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Prime Minister Justin Trudeau arrives to a cabinet meeting on Parliament Hill in Ottawa, on Nov. 29.Sean Kilpatrick/The Canadian Press

The federal government’s decision to invoke the Emergencies Act to end last winter’s protracted anti-government, anti-vaccine mandate protests is largely supported by Canadians, according to a new poll.

After six weeks of intense scrutiny at the inquiry into the invocation of the act, the government appears to have emerged unscathed, according to a Nanos Research poll for The Globe and Mail.

But the poll also hints at some political risk for Conservative Leader Pierre Poilievre, who publicly supported the protests.

Sixty-six per cent of respondents either supported or somewhat supported the government’s precedent-setting decision to invoke the Emergencies Act in response to the convoy protests that gridlocked the capital and jammed some border crossings.

Thirty per cent opposed it or somewhat opposed it, and 4 per cent were unsure, according to the hybrid telephone and online random survey conducted between Nov. 27 and Nov. 29.

It looks like a “majority of Canadians are on board with what was done,” Nanos Research founder Nik Nanos said. The results show that the high-stakes testimony of Prime Minister Justin Trudeau and his top ministers at the inquiry didn’t turn into a political liability for his government.

However, the inquiry has revealed a downside for the Official Opposition. As the Public Order Emergency Commission – as it is officially called – dominated national news coverage in October and November, the Nanos Research ballot tracker shows that overall support for the Conservatives slipped and the lead they held over the governing Liberals evaporated.

“If there continues to be a focus on the convoy and the inquiry, it could be a potential risk for Pierre Poilievre,” Mr. Nanos said.

The survey was conducted soon after Mr. Trudeau testified on Nov. 25. His appearance capped off the public hearings, which also included the release of thousands of documents that revealed behind-the-scenes feuding between different levels of government and comments not meant for public consumption.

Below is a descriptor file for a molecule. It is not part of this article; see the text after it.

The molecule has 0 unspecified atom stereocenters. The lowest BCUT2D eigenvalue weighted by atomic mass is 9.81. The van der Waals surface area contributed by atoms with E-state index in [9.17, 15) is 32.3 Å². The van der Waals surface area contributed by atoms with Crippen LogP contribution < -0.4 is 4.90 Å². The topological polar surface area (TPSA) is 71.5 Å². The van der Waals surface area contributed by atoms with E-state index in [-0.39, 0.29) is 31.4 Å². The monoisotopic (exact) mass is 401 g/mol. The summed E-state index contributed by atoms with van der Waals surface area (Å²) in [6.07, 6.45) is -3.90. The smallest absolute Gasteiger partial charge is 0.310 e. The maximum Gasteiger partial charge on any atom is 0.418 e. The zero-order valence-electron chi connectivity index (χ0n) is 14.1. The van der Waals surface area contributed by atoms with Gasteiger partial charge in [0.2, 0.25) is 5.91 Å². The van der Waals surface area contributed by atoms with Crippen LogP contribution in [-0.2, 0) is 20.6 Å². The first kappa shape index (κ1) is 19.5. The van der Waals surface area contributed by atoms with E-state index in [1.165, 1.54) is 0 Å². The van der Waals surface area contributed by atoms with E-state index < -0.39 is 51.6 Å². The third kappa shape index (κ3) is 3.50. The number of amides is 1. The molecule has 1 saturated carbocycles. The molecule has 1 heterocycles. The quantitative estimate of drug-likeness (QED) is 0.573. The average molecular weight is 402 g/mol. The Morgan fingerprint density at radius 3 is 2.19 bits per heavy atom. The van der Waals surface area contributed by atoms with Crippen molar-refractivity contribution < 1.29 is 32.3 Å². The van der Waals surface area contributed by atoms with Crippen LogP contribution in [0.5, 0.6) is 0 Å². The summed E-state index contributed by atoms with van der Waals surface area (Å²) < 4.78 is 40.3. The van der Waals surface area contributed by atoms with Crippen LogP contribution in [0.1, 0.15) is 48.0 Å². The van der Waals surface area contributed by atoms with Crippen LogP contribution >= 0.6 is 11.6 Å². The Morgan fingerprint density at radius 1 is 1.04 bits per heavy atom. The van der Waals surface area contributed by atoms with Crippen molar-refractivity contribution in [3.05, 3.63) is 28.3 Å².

Despite some of the controversial revelations, the group that came out looking the worst was the protesters themselves. The poll shows 46 per cent of respondents believed the protesters left the worse impression, followed by 23 per cent who said the same for the federal government.

Explainer: What happened during The Public Order Emergency Commission

Ten per cent of respondents said the inquiry left them with a negative impression of all involved. Eight per cent said the Ontario government came out looking the worst. Four per cent were left with that impression of the city of Ottawa, and 3 per cent believed the police left the worst impression. Four per cent were unsure.

The poll had 1,025 respondents. The Globe does not report the margin of error for online polls.

A separate Nanos poll – conducted in the same time frame with the same number of respondents for CTV News – shows Canadians are split on whether the country is prepared for another similar protest. Fifty per cent believe Canada is prepared or somewhat prepared, and 45 per cent believe it is not prepared or somewhat unprepared. Five per cent were unsure.

When asked specifically about police preparedness for a similar protest, 28 per cent of respondents said they had less confidence in the ability of the police to respond to a repeat protest, 25 per cent said they have more confidence, 42 per cent said their confidence was about the same and 5 per cent said they were unsure.

One of the protest leaders, James Bauder, who told the inquiry on Nov. 3 that God directed him to start a convoy in 2021, is trying to organize another one for February, 2023. Last week, the Prime Minister’s national security and intelligence adviser, Jody Thomas, told a parliamentary committee that the government is already planning for a reboot.

University of Ottawa associate criminology professor Michael Kempa said he believes police have “learned the lessons” of crowd control and he hopes intelligence agencies will be “one step ahead of those with bad intentions who want to attach to any form of violent, anti-authority, extremist protest.”

However, he also said that whatever happens next February is unpredictable because, while many of the pandemic restrictions that motivated protesters are gone, the people who do show up to any protest will be more committed.

Those protesters were “always angrier with authority of all types – medical, scientific and government – than they ever were with vaccine mandates in particular,” he said.

With reports from The Canadian Press